Admission Brain Cortical Volume: An Independent Determinant of Poststroke Cognitive Vulnerability
AbstractBackground and Purpose—
Several markers of poststroke cognitive impairment have been reported. The role of brain cortical volume remains uncertain. The aim of this study was to evaluate the influence of brain cortical volume on cognitive outcomes using a voxel-based morphometry approach in subjects without prestroke dementia.Methods—
Ischemic stroke patients were prospectively recruited 24 to 72 hours post stroke (M0). Cognition was evaluated at M0, 3 months, and 1 year (M12) using the Montreal Cognitive Assessment, the Isaacs set test, and the Zazzo’s cancellation task. A 3-T brain magnetic resonance imaging was performed at M0. Grey matter (GM) was segmented using Statistical Parametric Mapping 12 software. Association between global GM volume and cognitive score slopes between M0 and M12 was evaluated using a linear mixed model. Correlations between focal GM volumes and changes in cognitive performance were evaluated using Statistical Parametric Mapping 12.Results—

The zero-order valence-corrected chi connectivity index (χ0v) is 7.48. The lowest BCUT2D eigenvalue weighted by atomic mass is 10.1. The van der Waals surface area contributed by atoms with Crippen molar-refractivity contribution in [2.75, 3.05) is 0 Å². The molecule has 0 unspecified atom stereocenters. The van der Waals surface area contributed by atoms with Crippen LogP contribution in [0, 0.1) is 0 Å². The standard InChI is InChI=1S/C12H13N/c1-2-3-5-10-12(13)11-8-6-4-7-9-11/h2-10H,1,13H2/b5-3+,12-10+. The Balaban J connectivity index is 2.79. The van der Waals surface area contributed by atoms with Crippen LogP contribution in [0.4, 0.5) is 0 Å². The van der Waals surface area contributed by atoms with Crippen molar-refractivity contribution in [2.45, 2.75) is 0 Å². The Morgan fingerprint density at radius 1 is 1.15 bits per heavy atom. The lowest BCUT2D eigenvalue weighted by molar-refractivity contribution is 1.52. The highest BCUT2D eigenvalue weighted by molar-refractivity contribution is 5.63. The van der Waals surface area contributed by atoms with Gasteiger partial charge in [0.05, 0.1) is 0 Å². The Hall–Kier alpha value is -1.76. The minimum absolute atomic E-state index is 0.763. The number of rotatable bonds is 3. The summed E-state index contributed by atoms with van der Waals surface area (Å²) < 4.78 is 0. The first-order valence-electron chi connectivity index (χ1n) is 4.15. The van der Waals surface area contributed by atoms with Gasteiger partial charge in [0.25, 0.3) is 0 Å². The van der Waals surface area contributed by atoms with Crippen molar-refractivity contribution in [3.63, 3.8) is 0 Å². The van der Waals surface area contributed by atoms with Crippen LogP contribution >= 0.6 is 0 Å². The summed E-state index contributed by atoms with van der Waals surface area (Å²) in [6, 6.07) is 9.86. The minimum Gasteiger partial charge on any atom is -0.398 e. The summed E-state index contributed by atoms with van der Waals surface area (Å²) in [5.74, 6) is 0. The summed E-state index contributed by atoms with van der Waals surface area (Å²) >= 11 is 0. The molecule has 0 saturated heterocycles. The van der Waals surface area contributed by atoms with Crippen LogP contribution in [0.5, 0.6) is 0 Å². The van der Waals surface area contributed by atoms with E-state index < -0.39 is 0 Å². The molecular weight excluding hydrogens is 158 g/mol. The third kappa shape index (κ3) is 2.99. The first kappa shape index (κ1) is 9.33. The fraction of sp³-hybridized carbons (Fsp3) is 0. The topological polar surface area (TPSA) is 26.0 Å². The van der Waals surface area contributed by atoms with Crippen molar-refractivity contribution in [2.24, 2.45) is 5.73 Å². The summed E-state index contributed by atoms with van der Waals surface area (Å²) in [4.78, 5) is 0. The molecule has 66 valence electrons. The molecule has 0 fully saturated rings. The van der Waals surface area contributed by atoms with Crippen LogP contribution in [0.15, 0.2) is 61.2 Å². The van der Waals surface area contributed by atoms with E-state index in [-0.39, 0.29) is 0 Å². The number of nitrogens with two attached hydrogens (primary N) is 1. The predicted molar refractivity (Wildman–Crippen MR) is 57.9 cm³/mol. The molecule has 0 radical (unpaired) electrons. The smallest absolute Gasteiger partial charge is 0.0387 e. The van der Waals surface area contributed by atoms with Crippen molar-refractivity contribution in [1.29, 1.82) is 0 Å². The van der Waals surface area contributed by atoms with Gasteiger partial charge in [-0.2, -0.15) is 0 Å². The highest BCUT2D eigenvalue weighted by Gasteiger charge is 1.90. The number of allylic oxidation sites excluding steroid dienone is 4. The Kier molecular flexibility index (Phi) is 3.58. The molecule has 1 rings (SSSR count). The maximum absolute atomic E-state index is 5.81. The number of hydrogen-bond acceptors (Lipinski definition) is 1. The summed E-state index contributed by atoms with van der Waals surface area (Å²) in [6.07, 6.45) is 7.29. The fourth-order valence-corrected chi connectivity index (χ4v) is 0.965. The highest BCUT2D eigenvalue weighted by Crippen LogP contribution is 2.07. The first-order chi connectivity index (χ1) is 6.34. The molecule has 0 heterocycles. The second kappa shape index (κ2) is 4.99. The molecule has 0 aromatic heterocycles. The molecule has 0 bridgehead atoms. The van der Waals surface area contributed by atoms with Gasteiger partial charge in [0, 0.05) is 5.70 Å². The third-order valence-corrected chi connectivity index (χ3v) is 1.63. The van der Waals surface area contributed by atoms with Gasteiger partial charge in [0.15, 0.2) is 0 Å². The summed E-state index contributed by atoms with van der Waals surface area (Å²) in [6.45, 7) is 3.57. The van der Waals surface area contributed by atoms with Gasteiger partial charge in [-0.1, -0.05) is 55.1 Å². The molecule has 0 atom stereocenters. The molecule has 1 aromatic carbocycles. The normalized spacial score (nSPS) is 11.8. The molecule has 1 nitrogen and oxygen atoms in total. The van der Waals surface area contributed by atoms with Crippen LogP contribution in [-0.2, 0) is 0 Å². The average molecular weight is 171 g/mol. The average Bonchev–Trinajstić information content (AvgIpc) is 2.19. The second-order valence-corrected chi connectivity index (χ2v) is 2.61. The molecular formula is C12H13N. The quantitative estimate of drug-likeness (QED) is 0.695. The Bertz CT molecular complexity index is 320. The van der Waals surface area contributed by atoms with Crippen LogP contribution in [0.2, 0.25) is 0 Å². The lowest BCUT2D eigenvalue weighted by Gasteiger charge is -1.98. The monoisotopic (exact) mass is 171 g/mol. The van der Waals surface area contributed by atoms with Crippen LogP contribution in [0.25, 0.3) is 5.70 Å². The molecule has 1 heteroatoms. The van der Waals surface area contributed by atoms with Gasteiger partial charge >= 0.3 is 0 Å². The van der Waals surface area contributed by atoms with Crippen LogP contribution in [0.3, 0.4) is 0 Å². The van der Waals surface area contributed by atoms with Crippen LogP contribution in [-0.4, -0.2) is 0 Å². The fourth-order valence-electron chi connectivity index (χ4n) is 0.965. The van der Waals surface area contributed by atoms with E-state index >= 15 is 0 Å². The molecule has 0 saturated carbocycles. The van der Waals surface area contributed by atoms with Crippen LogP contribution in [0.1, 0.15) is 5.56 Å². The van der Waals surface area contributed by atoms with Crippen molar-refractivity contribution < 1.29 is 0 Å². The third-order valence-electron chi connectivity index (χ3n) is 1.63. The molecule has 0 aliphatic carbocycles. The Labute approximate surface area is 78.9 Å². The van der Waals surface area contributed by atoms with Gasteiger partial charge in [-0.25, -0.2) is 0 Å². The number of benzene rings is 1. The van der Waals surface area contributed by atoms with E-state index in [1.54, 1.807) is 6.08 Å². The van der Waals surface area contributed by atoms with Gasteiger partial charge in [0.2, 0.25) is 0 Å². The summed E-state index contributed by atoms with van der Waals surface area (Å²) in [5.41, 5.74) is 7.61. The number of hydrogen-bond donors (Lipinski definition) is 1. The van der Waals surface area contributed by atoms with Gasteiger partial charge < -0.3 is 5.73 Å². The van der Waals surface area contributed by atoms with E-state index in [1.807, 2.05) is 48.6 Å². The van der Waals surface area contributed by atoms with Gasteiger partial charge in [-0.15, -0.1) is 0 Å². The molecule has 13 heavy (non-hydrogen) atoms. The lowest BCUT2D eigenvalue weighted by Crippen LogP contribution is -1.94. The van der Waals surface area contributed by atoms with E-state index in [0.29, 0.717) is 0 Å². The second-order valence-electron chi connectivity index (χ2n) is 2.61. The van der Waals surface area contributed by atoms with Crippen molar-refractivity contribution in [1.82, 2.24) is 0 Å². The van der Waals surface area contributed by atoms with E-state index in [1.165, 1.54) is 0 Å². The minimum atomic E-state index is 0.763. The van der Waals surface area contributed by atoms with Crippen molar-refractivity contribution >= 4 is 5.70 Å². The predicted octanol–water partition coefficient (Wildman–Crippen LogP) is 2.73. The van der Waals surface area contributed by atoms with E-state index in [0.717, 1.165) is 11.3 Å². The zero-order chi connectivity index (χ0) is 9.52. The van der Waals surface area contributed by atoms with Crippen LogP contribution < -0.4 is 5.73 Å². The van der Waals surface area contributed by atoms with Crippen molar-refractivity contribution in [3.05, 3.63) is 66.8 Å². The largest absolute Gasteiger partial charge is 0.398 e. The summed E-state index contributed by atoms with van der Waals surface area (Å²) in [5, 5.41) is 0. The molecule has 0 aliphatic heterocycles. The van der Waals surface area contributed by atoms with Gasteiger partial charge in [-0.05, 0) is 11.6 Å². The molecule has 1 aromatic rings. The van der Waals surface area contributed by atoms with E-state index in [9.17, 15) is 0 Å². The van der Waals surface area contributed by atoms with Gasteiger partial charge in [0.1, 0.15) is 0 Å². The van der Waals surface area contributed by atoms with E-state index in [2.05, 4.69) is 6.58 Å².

Two-hundred forty-eight patients were included (mean age 65±SD 14 years old, 66% men). Global GM volume was significantly associated with changes in Montreal Cognitive Assessment scores (β=0.01; P=0.04) and in the number of errors on the Zazzo’s cancellation task (β=−0.02; P=0.04) independently of other clinical/radiological confounders. Subjects with lower GM volumes in the left fronto-temporo-insular cortex were more vulnerable to transient Montreal Cognitive Assessment and Isaacs set test impairment. Subjects with lower GM volumes in right temporo-insular cortex, together with basal ganglia, were more vulnerable to transient cognitive impairment on the Zazzo’s cancellation task.Conclusions—
Smaller cortical volumes in fronto-temporo-insular areas measured 24 to 72 hours post stroke are associated with cognitive vulnerability in the subacute stroke phase.